The opinion of the court was delivered by: George B. Ceresia, J.
Published by New York State Law Reporting Bureau pursuant to Judiciary Law § 431.
This opinion is uncorrected and subject to revision before publication in the printed Official Reports.
The petitioner Philip Warshawsky commenced the above-captioned CPLR article 78 proceeding for review of a determination by the New York State and Local Employees' Retirement System denying him Unified Court Officers accidental disability retirement benefits. Respondents Thomas P. DiNapoli, New York State Comptroller, and the New York State and Local Employees' Retirement System (hereinafter the Retirement System) oppose the petition, seeking its dismissal.*fn1
Petitioner began his employment with the New York State Court System in November 1979. Prior to such employment, petitioner underwent a physical examination, which did not reveal any signs of heart disease. In 1996, petitioner suffered a heart attack while at work, and, after a four-month recovery period following bypass surgery, petitioner returned to work. By 1998, petitioner had been promoted to rank of Sergeant.
Following the tragic events of September 11, 2001, petitioner avers in the petition that his duties became increasingly stressful, especially since his command at 100 Centre Street was approximately eight blocks from the World Trade Center site and he was working additional shifts. On January 5, 2003, petitioner suffered a second heart attack, after which he never returned to work.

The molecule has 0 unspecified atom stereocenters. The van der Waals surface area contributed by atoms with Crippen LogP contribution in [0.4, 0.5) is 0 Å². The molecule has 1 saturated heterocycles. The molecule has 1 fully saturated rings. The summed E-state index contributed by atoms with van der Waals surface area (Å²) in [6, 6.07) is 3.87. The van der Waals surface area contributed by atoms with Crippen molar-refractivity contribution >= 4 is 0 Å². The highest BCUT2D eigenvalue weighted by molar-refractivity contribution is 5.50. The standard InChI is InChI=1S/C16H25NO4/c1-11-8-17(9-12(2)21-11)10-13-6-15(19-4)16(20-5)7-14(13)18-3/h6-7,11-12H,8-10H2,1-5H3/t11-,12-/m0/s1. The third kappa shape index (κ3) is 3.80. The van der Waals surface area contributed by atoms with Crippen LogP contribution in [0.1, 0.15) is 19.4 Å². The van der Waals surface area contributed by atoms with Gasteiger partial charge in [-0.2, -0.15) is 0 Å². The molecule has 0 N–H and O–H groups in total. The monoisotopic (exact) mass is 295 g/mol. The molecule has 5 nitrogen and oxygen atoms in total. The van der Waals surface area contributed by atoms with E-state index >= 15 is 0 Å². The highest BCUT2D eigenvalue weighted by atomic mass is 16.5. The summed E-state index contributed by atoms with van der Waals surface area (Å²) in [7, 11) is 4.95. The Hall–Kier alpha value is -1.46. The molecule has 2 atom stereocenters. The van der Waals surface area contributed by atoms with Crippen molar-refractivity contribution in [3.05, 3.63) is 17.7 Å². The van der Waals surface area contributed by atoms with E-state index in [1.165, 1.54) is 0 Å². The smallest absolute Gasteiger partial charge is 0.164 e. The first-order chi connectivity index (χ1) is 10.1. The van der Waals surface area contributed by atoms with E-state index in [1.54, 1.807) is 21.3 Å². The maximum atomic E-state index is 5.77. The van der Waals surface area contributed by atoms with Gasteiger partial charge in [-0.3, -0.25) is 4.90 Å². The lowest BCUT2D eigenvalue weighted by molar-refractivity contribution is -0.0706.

On January 23, 2003, petitioner submitted an application for accidental disability retirement benefits to the Retirement System. Although the application form used by petitioner was labeled "Application for 605A Accidental Disability [Available for Uniformed Court Officers], petitioner marked through 605A and wrote in "605B" and also noted "Heart Bill" on the application. He stated that he was "permanently disabled because of heart disease, prior heart attack" (Application Form at ¶ 13 [Executed 1-15-03], Petition, Exhibit A).
Thereafter, the Retirement System denied the application in a determination that provided:
It is hereby found that the incidents alleged to have occurred on 03/06/96 and 01/05/03 do not constitute an accident' as this term is used in Section 605-a of the Retirement and Social Security Law.
It is further found that the alleged accident on 01/05/03 was not caused by nor did it occur during the course of the applicant's duties.
It is hereby determined and directed that the application for UCO Disability Retirement be and the same is hereby denied (Determination [dated 12-24-03], id., Exhibit C).
Petitioner then requested an administrative hearing, which took place on March 29, 2006 and February 28, 2007.
At that hearing, the Retirement System took the position and submitted evidence that an applicant, such as petitioner, seeking benefits pursuant to Retirement and Social Security Law § 605-B had to allege an incident or incidents constituting an accident. In other words, the Retirement System argued that section 605-B had to be read in conjunction with section 605-A, which requires an accident be shown before a petitioner is entitled to accident benefits. Petitioner argued that he was entitled to the statutory presumption of accidental causation afforded under section 605-B.
On July 6, 2007, the Hearing Officer issued his decision, in which noted:
In his memorandum, the applicant has argued in some detail that the statutory presumptions set forth in Section 605-b of the RSSL [Retirement and Social Security Law] due to heart disease qualifies him for Accidental Disability Retirement benefits without the need to submit notice of an accident, description of an injury and permanent disability, while the Retirement System contends that the threshold provisions, i.e. proper notice of permanent incapacitation and injuries incurred through an accident in the performance of duty as required by Section 605-a must first be met prior to any consideration of the statutory presumption set forth under Section 605-b, ...